According to a new Brigham Young University study of 5,000 adolescents and their parents, the researchers found that parents who scored high on both accountability and warmth had teens with least chances of heavy drinking, whereas so-called 'indulgent' parents nearly tripled that chance.
And 'strict' parents - high on accountability and low on warmth - more than doubled their teen's risk of heavy drinking.
The BYU researchers also note that teens in this new study were more likely to have non-drinking friends if their parents scored high on warmth and accountability.
"The adolescent period is kind of a transitional period and parents sometimes have a hard time navigating that," said Stephen Bahr, a professor in BYU's College of Family, Home and Social Sciences.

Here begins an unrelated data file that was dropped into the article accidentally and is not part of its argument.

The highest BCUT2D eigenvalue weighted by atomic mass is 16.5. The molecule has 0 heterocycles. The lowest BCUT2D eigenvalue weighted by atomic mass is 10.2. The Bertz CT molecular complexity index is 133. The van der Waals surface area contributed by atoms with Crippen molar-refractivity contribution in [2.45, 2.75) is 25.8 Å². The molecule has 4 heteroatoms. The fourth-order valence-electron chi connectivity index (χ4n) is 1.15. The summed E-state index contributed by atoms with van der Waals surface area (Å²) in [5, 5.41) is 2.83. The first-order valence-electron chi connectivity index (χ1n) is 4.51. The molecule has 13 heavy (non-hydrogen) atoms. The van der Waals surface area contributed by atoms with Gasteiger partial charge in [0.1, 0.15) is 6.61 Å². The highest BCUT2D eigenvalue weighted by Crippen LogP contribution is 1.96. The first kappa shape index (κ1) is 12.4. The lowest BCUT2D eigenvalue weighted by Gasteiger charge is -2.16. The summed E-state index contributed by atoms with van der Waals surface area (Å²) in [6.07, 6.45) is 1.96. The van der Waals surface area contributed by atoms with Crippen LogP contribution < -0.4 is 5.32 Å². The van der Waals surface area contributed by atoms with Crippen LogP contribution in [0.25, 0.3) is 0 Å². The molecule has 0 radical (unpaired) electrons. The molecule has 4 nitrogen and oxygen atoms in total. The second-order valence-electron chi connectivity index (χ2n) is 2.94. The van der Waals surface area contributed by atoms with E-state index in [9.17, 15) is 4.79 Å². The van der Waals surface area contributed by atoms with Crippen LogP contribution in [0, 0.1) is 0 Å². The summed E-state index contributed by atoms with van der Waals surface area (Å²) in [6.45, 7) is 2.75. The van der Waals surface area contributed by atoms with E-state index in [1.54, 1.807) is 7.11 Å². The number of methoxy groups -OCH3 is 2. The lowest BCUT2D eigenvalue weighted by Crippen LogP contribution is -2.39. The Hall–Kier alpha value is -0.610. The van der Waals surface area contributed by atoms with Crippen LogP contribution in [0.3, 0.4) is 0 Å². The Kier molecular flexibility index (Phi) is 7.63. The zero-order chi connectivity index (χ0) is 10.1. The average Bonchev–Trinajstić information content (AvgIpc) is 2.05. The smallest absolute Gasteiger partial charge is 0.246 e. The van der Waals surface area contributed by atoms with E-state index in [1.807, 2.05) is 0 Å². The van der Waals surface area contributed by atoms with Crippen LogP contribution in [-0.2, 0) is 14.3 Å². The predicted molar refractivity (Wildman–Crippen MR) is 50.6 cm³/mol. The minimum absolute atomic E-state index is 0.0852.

"Although peers are very important, it's not true that parents have no influence," she added.
"Make sure that it's not just about controlling their behavior - you need to combine knowing how they spend their time away from home with a warm, loving relationship," said co-author John Hoffmann.
The study will be published in the July issue of the Journal of Studies on Alcohol and Drugs.